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img_1049_mugshot_four_by_three.jpg

The National Oceanic and Atmospheric Administration has been performing a geodetic survey of the peak of the Washington Monument as the scaffolding begins to be dismantled. (Photo courtesy of the National Oceanic and Atmospheric Administration)

MONUMENT_20131107_005.JPG

MONUMENT_20131107_005.JPG

Chief Geodesist Dru Smith, center, and Kendall Fancher, left, with National Oceanic and Atmospheric Administration National Geodetic Survey give a demonstration of the NOAA National Geodetic Survey as they continue to take measurements of monuments along and around the National Mall, Washington, D.C., Thursday, November 7, 2013. (Andrew Harnik/The Washington Times)

MONUMENT_20131107_008.JPG

MONUMENT_20131107_008.JPG

Kendall Fancher with the National Oceanic and Atmospheric Administration National Geodetic Survey gives a demonstration of the NOAA National Geodetic Survey as they continue to take measurements of monuments along and around the National Mall, Washington, D.C., Thursday, November 7, 2013. (Andrew Harnik/The Washington Times)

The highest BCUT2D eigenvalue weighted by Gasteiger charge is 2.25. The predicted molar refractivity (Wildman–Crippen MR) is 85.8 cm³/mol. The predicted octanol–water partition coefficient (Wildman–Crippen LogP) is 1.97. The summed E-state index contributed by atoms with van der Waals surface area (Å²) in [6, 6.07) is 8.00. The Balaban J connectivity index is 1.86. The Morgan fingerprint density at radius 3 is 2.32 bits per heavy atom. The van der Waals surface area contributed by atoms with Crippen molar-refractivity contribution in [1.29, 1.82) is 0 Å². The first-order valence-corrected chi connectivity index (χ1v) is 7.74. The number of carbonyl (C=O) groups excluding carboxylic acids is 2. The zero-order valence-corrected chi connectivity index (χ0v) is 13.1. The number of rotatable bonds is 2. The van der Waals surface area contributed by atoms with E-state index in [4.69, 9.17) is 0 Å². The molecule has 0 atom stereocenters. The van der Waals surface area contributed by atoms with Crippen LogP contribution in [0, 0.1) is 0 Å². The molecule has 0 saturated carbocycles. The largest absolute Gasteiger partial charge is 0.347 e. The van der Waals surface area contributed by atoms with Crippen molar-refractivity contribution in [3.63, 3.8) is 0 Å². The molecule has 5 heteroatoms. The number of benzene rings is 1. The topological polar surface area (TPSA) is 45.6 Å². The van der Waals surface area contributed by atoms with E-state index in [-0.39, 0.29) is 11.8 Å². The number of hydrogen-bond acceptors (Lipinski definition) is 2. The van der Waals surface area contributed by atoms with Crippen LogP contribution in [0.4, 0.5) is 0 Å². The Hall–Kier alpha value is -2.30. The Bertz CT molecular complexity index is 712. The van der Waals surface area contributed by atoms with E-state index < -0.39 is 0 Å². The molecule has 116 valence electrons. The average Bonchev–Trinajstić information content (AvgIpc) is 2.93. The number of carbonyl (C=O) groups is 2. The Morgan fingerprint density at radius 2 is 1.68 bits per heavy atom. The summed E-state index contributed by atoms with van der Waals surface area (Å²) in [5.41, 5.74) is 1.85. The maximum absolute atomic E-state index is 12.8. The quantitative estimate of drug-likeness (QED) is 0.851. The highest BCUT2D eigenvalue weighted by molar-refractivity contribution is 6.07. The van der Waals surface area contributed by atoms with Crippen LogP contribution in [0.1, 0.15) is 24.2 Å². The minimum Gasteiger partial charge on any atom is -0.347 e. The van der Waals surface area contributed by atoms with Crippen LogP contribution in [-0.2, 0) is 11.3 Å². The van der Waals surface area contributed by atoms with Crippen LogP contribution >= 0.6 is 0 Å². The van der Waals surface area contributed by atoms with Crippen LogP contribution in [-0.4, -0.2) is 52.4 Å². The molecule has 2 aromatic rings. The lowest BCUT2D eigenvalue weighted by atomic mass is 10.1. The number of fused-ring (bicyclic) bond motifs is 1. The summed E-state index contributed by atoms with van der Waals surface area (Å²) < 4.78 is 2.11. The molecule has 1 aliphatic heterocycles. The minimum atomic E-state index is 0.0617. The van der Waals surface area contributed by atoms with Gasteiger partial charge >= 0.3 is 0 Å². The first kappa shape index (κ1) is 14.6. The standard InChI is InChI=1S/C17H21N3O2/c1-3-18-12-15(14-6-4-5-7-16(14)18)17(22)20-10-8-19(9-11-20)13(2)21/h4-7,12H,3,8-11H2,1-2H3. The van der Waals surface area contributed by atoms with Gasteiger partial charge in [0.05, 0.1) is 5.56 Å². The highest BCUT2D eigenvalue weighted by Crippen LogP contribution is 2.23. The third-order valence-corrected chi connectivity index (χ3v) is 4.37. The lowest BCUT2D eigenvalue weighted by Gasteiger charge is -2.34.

MONUMENT_20131107_007.JPG

MONUMENT_20131107_007.JPG

Chief Geodesist Dru Smith, right, and Kendall Fancher, center, with National Oceanic and Atmospheric Administration National Geodetic Survey give a demonstration for members of the media of the NOAA National Geodetic Survey as they continue to take measurements of monuments along and around the National Mall, Washington, D.C., Thursday, November 7, 2013. (Andrew Harnik/The Washington Times)

MONUMENT_20131107_006.JPG

MONUMENT_20131107_006.JPG

Chief Geodesist Dru Smith with the National Oceanic and Atmospheric Administration National Geodetic Survey gives a demonstration of the NOAA National Geodetic Survey as they continue to take measurements of monuments along and around the National Mall, Washington, D.C., Thursday, November 7, 2013. (Andrew Harnik/The Washington Times)

MONUMENT_20131107_004.JPG

MONUMENT_20131107_004.JPG

Chief Geodesist Dru Smith with the National Oceanic and Atmospheric Administration National Geodetic Survey gives a demonstration of the NOAA National Geodetic Survey as they continue to take measurements of monuments along and around the National Mall, Washington, D.C., Thursday, November 7, 2013. (Andrew Harnik/The Washington Times)

WM Instrument Adapter  with laser plummet Corbin.JPG

WM Instrument Adapter with laser plummet Corbin.JPG